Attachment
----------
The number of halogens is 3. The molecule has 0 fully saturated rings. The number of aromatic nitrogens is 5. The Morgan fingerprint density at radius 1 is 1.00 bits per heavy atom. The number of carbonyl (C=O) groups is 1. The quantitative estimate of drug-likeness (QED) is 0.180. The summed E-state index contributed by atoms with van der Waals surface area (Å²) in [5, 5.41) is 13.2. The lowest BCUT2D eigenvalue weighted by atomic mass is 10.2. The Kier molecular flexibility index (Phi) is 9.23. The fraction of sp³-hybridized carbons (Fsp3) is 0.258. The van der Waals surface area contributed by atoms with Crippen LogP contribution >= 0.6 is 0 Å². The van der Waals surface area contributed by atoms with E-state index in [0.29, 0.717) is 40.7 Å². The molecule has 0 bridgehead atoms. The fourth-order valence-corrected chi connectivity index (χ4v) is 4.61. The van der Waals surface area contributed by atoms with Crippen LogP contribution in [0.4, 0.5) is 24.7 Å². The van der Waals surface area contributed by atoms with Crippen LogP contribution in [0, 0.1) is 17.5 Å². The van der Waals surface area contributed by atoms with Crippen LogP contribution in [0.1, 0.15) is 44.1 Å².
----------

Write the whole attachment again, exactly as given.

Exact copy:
The number of halogens is 3. The molecule has 0 fully saturated rings. The number of aromatic nitrogens is 5. The Morgan fingerprint density at radius 1 is 1.00 bits per heavy atom. The number of carbonyl (C=O) groups is 1. The quantitative estimate of drug-likeness (QED) is 0.180. The summed E-state index contributed by atoms with van der Waals surface area (Å²) in [5, 5.41) is 13.2. The lowest BCUT2D eigenvalue weighted by atomic mass is 10.2. The Kier molecular flexibility index (Phi) is 9.23. The fraction of sp³-hybridized carbons (Fsp3) is 0.258. The van der Waals surface area contributed by atoms with Crippen LogP contribution >= 0.6 is 0 Å². The van der Waals surface area contributed by atoms with E-state index in [0.29, 0.717) is 40.7 Å². The molecule has 0 bridgehead atoms. The fourth-order valence-corrected chi connectivity index (χ4v) is 4.61. The van der Waals surface area contributed by atoms with Crippen LogP contribution in [0.4, 0.5) is 24.7 Å². The van der Waals surface area contributed by atoms with Crippen LogP contribution in [0, 0.1) is 17.5 Å². The van der Waals surface area contributed by atoms with Crippen LogP contribution in [0.1, 0.15) is 44.1 Å².